Tuesday, June 17, 2014

Petrozavodsk!

After our long train ride we finally arrived in Petrozavodsk to meet with our hosts who were waiting for us just outside the train stop. It was early in the morning and everyone went directly to their hosts' home for some breakfast and acquaintance with the families. 
Meeting my host and her mother was fun, they gave me a warm welcoming and I quickly settled in to get ready and meet up with the group again for a walking tour of the city. We began by meeting at the university, and into our group were other Russian students who were also in the program but were not hosting American students. We were shown different museums and important buildings of the city which we would later go to excursions for. Many of us Americans began to think while walking on this tour that it was a small city reminding us of home, and that it wouldn’t be so hard for us to roam around ourselves, after learning a little more Russian vocabulary. What stood out to me the most was the Petrozavodsk embankment. It has such a beautiful view and is a nice place to sit around when the weather ofcourse like that day was nice out. There are many sculptures and monuments that are placed there that were gifts from other countries, which caught the attention of many of us.

During our long tour we met many more Russian students who kept popping up, they were all so exited to see us and liked to ask us many questions about similarities and differences we were noticing from Russian culture to the American culture. Having only experienced the big city of St. Petersburg yet at this point we didn’t have much to reply, but I would tell them about out metro station experiences and our beginnings of the trolleybus experience here in Petrozavodsk which they only knew to well.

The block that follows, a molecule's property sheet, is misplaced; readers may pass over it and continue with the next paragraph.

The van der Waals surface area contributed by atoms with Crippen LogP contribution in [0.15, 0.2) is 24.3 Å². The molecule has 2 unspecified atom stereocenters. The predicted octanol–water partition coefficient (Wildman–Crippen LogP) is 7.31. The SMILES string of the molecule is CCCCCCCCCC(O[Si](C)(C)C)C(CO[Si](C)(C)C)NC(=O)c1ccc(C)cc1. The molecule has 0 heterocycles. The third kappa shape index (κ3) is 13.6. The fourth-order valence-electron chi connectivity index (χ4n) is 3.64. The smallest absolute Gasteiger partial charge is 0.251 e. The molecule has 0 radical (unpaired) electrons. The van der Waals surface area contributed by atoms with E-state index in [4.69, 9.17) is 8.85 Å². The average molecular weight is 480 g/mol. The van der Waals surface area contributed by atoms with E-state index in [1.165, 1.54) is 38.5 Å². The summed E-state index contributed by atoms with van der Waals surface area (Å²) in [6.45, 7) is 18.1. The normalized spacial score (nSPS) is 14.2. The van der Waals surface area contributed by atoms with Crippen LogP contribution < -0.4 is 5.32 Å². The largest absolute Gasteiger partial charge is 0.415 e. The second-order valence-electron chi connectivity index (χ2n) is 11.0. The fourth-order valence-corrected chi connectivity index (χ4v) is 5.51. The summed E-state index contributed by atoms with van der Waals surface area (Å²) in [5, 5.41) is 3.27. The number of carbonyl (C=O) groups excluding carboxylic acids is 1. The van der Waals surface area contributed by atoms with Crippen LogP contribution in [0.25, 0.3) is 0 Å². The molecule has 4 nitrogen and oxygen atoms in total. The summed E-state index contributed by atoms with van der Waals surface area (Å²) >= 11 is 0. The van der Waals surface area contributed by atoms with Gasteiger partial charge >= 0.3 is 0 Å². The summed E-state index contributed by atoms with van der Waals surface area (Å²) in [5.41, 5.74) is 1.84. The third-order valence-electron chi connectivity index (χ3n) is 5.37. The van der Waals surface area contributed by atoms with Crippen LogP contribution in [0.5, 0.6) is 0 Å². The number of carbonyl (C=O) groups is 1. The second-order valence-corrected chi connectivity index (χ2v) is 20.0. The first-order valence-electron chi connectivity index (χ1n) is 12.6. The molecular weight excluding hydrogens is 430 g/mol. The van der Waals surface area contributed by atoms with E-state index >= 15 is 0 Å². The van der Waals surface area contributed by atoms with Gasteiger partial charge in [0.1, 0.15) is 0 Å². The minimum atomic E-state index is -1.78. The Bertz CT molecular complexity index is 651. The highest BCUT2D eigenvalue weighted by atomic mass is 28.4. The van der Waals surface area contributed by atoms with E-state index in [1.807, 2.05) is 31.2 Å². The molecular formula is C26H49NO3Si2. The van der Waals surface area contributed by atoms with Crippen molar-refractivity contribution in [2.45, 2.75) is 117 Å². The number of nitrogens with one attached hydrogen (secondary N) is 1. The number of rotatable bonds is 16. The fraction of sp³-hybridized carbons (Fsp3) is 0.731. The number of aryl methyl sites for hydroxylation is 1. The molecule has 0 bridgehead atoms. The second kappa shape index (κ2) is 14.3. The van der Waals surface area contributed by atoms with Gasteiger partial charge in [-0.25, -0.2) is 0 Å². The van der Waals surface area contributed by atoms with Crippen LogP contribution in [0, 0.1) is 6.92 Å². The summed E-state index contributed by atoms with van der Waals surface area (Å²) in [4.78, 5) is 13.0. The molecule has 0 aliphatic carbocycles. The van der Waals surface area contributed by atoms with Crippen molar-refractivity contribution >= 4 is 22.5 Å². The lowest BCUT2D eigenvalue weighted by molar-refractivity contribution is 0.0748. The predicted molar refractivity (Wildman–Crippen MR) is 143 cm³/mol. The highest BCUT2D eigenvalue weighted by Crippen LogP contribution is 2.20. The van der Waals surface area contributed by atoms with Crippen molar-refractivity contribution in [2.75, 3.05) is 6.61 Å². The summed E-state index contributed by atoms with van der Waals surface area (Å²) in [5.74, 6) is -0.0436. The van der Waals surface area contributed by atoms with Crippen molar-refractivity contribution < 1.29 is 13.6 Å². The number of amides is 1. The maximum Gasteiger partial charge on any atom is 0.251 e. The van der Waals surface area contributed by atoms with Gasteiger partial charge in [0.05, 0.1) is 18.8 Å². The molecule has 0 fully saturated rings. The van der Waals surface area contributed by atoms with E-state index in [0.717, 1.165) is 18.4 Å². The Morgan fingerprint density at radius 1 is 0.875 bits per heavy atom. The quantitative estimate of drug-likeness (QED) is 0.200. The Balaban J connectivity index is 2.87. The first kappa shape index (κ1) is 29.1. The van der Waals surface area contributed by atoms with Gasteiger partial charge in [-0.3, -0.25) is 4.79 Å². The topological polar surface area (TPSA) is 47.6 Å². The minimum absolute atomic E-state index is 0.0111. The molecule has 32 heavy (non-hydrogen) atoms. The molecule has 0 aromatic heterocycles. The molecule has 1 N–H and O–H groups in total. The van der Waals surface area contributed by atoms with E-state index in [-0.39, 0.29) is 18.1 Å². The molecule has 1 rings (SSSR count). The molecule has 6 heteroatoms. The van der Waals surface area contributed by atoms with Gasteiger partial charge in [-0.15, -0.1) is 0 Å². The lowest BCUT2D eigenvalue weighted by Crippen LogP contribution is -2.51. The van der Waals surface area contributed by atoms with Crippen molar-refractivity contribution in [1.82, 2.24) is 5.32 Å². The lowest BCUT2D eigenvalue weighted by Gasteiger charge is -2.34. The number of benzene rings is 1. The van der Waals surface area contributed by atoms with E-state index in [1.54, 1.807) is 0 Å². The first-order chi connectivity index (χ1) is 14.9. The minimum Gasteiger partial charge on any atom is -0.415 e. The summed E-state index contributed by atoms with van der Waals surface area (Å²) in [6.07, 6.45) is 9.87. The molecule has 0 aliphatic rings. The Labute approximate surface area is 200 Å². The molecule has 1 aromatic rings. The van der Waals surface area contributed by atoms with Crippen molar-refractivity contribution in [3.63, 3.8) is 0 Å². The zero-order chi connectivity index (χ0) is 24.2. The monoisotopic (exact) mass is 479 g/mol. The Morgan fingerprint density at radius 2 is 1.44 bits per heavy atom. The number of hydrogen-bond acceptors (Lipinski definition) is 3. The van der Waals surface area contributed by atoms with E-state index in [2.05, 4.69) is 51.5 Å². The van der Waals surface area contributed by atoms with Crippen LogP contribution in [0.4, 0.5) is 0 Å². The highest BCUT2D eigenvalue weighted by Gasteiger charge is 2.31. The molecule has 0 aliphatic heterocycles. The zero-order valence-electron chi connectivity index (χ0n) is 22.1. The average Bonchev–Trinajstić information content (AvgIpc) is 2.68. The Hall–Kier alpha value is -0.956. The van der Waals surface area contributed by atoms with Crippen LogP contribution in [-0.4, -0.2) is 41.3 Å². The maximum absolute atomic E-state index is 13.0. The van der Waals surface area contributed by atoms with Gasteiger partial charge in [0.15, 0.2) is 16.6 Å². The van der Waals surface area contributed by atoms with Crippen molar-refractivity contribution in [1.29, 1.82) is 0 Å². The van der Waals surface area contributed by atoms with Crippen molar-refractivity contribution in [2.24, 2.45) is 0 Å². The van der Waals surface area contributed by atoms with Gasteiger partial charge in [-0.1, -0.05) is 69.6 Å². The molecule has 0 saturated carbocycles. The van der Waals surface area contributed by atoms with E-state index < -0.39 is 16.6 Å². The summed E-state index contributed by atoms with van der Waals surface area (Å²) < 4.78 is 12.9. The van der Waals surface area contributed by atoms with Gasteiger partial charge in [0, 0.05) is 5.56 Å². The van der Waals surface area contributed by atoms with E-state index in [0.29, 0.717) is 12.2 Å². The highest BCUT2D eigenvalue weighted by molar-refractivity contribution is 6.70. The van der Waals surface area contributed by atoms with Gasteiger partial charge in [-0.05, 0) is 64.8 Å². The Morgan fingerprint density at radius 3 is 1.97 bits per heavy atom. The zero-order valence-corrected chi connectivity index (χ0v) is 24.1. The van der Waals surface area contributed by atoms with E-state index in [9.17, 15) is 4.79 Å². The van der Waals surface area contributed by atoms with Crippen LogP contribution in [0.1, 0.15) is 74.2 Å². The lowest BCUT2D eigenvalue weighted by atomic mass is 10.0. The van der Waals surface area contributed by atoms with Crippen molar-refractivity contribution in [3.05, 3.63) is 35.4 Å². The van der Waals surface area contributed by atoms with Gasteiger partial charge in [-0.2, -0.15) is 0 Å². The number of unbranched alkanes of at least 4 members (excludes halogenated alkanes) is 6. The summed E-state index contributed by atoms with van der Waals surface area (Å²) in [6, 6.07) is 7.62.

After our walking tour of the city all the Russian and us American students in the program met with officials and Professors of the Petrozavodsk State University at the 25th annual opening banquet of the Language Camp. We were all to present ourselves to the guests in Russian, which was making all of us American students tense we might choke up in the middle of our speech, and were thankful we had had time before with our hosts to practice and ask for some help. Fortunately we all did well, and having tea breaks during a couple introductions also helped, which is a big part of the Russian culture as we have been noticing. It was very nice to hear the history of the camp and also get acquainted with more Russian students who were graduates of the program and had also traveled to the U.S.. Little did I know about the beginning of the camp myself and meeting people that had made the camp possible from the beginning was very interesting.
            And so our adventure in Petrozavodsk continues. I do think host families have a lot to do with the program itself, and for me it has been such a pleasant transition. Waiting for the banquet to begin some of the Russian students took me to a nearby cafĂ©. I felt aroused being surrounded by so many of them and only one of me, but I took the opportunity to begin expanding my knowledge on the Russian language and culture, and I bet they also learned a lot from myself after so many questions I was crammed with. I was already making so many memories on our first day in Petrozavodsk, no need to feel exhausted just yet ;)

                                                                                                                        Lilian

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